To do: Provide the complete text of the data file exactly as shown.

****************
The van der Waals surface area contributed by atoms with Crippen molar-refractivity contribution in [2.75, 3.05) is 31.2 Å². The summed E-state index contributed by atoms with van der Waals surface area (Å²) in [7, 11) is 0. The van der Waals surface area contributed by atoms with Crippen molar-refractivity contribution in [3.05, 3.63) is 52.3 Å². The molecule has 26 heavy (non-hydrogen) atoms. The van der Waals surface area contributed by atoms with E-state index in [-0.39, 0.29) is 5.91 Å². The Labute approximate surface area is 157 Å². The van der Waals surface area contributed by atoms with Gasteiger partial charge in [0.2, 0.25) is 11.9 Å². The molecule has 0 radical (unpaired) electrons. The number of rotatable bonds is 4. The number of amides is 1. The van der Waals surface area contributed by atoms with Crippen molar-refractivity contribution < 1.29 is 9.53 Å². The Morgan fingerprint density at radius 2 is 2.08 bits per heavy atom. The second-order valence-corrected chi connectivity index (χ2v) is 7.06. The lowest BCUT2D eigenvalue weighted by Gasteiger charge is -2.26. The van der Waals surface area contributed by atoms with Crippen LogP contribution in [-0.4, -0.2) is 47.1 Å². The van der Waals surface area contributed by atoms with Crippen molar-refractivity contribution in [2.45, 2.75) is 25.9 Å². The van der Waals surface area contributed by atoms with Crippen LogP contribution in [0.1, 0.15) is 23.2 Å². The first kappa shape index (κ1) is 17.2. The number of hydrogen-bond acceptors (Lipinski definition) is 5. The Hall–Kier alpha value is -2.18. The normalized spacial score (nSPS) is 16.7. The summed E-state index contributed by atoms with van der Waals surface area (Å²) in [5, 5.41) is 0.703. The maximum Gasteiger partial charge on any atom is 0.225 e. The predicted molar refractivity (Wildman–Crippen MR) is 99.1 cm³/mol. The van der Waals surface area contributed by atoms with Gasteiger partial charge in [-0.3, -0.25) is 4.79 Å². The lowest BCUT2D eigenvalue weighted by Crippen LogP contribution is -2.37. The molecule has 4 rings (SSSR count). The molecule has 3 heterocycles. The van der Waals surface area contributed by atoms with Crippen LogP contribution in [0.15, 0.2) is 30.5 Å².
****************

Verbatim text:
The van der Waals surface area contributed by atoms with Crippen molar-refractivity contribution in [2.75, 3.05) is 31.2 Å². The summed E-state index contributed by atoms with van der Waals surface area (Å²) in [7, 11) is 0. The van der Waals surface area contributed by atoms with Crippen molar-refractivity contribution in [3.05, 3.63) is 52.3 Å². The molecule has 26 heavy (non-hydrogen) atoms. The van der Waals surface area contributed by atoms with E-state index in [-0.39, 0.29) is 5.91 Å². The Labute approximate surface area is 157 Å². The van der Waals surface area contributed by atoms with Gasteiger partial charge in [0.2, 0.25) is 11.9 Å². The molecule has 0 radical (unpaired) electrons. The number of rotatable bonds is 4. The number of amides is 1. The van der Waals surface area contributed by atoms with Crippen molar-refractivity contribution < 1.29 is 9.53 Å². The Morgan fingerprint density at radius 2 is 2.08 bits per heavy atom. The second-order valence-corrected chi connectivity index (χ2v) is 7.06. The lowest BCUT2D eigenvalue weighted by Gasteiger charge is -2.26. The van der Waals surface area contributed by atoms with Crippen LogP contribution in [-0.4, -0.2) is 47.1 Å². The van der Waals surface area contributed by atoms with Crippen molar-refractivity contribution in [2.45, 2.75) is 25.9 Å². The van der Waals surface area contributed by atoms with Crippen LogP contribution in [0.1, 0.15) is 23.2 Å². The first kappa shape index (κ1) is 17.2. The number of hydrogen-bond acceptors (Lipinski definition) is 5. The Hall–Kier alpha value is -2.18. The normalized spacial score (nSPS) is 16.7. The summed E-state index contributed by atoms with van der Waals surface area (Å²) in [5, 5.41) is 0.703. The maximum Gasteiger partial charge on any atom is 0.225 e. The predicted molar refractivity (Wildman–Crippen MR) is 99.1 cm³/mol. The van der Waals surface area contributed by atoms with Gasteiger partial charge in [-0.3, -0.25) is 4.79 Å². The lowest BCUT2D eigenvalue weighted by Crippen LogP contribution is -2.37. The molecule has 4 rings (SSSR count). The molecule has 3 heterocycles. The van der Waals surface area contributed by atoms with Crippen LogP contribution in [0.15, 0.2) is 30.5 Å².